On Monday, the Government introduced the second bill in response to Cyclone Gabriel and the heavy rain in the North Island — the Severe Weather Emergency Recovery Legislation Bill (the Bill). While the Severe Weather Emergency Legislation Act that was passed in mid-March was directed at improving the immediate response to the emergencies, this Bill is instead directed at aiding the recovery by allowing the government to bypass legislative constraints.
The primary change this Bill introduces is that it provides for Orders in Council (Orders) to be made — similar to what occurred after the Christchurch and Kaikōura earthquakes. The stated purposes of the Bill are to assist communities and local authorities affected the severe weather events to respond to and recover from, the impacts of the severe weather events. The Bill, if passed, would then repeal the sections gradually, with the whole Act being repealed on 31 March 2028.
The Bill is expected to be passed very quickly, after only allowing one day for submissions.
The key changes in this Bill are:
Orders in Council
The Bill provides for Orders to be made to grant exemptions from, modify, or extend any provision of a range of Acts where the Order is made in connection with a severe weather event affected area. Orders are made by the Governor-General on the recommendation of the “relevant Minister” which is the Minister responsible for administering that Act.
The Government says that these powers are needed to help facilitate the government doing things that aid recovery without the need to consider every statutory provision that needs to be amended to allow the purposes of the Bill to be achieved. This is an extraordinary power to confer on a Government Minister – allowing him or her to override Acts of Parliament and the regulations and other rules made under those Acts. The extent to which this is necessary considering the circumstances is debatable.
Some checks and balances on this power are also provided for in the Bill. Included in these restrictions on Orders are that the relevant Minister must be satisfied the Order is necessary or desirable for 1 or more purposes of the Bill, that adequate consultation has taken place, that there are reasons for the Order, and that the extent of the Order is not broader than reasonably necessary. Additionally, at least once every 6 months, the Minister must also present to Parliament, a report listing and describing the Orders made during the period.
Draft Orders must be made available to relevant persons and the public generally, who will be able to make submissions within 3 working days of the invitation from the relevant Minister. However, if the Minister considers that there is urgency, the Order may be made as soon as practicable without engagement with the relevant persons and the public. In short, Orders may be made without public engagement if the Minister deems it necessary. If this reason is relied on, the relevant Minister must publish the reasons for not engaging when the order is published.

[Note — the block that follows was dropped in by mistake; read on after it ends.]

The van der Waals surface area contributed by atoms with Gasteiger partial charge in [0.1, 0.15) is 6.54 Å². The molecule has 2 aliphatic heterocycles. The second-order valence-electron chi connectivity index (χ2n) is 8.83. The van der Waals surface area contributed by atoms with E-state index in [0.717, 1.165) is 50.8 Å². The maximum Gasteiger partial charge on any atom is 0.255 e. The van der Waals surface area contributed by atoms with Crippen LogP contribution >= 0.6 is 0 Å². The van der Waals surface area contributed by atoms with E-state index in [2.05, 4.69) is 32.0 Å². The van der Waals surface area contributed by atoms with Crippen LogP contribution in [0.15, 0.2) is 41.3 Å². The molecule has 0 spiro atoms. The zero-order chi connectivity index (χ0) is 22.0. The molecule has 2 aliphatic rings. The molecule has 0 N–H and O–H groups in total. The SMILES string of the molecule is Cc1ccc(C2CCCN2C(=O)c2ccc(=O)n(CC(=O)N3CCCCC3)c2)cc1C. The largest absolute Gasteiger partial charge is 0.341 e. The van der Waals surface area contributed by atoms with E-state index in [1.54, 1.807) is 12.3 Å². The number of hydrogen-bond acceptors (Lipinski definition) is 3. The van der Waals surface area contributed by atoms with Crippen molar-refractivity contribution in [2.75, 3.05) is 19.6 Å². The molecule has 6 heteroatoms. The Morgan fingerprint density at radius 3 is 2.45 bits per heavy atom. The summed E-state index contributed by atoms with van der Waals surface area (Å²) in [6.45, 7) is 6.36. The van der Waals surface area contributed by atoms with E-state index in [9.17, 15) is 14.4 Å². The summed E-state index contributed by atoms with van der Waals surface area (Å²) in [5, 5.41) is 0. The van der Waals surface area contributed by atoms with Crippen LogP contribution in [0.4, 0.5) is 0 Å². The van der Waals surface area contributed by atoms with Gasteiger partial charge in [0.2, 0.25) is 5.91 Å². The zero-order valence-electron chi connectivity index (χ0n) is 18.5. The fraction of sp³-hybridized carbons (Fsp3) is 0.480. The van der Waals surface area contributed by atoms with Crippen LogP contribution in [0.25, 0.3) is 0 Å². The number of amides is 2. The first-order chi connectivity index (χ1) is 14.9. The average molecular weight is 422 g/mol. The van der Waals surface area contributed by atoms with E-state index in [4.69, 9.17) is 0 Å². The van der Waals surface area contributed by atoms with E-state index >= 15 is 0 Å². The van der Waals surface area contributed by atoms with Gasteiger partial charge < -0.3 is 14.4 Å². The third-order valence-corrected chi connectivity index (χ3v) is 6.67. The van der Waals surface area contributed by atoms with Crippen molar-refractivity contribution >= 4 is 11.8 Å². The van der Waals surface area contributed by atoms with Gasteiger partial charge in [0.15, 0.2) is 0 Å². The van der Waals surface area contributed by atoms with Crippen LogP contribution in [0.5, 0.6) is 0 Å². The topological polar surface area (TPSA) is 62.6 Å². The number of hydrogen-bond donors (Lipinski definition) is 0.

Additionally, a Severe Weather Events Recovery Review Panel (the Panel) would be established that should include those with knowledge or experience in the areas of law, environmental protection and climate change, Māori or community interests in the affected areas, and emergency response and recovery. The Minister must also consider appointing those with local perspectives in the affected areas of mana whenua, mātauranga Māori, tikanga, and te ao Māori. All draft Orders must first be reviewed by this Panel of 12 persons who will provide recommendations to the relevant Minister and the Minister responsible for the Bill. The relevant Minister must have regard to the Panel’s recommendations and the comments of the relevant Parliamentary Committee before making an Order.
Amendments to other legislation
The Bill also looks to make minor amendments to three pieces of legislation.
The Local Government Act 2002 is amended to relax requirements on authorities in affected areas so that they can adopt a consultation document in relation to its long-term plans and amend the long-term plan without a report from the Auditor-General. This is to speed up amendments to the long-term plan — with water infrastructure being a key focus. The Bill also provides that councils in affected areas can adopt an annual plan for the 2023/2024 financial year before 30 September 2023; instead of having to adopt one before 1 April 2023.
The Bill also amends the Local Government (Auckland Council) Act 2009 to change the date that a council-controlled organisation must hold a meeting in public to consider comments from shareholders on the draft statement of intent for the following financial year. The Bill would change the date from “any time before 30 June” to “any time before 30 September”. This change is a practical matter so that these organisations have an extension of time due to Auckland’s weather events.
For the Resource Management Act 1991 the Bill looks to amend the definition of ‘area’ to include the Manawatū and Rangitikei districts. It also extends ‘culturally significant land’ to include land in or near the area described in section 11 and schedule 3 of the Ngā Rohe Moana o Nga Hapū o Ngāti Porou Act 2019.
Special thanks to law clerk Will Gale for preparing this article with support from Partner Nick Crang. For further information, please contact a member of the Disaster and Recovery Support, Public Law or Resource Management teams.
Disclaimer: The content of this article is general in nature and not intended as a substitute for specific professional advice on any matter and should not be relied upon for that purpose.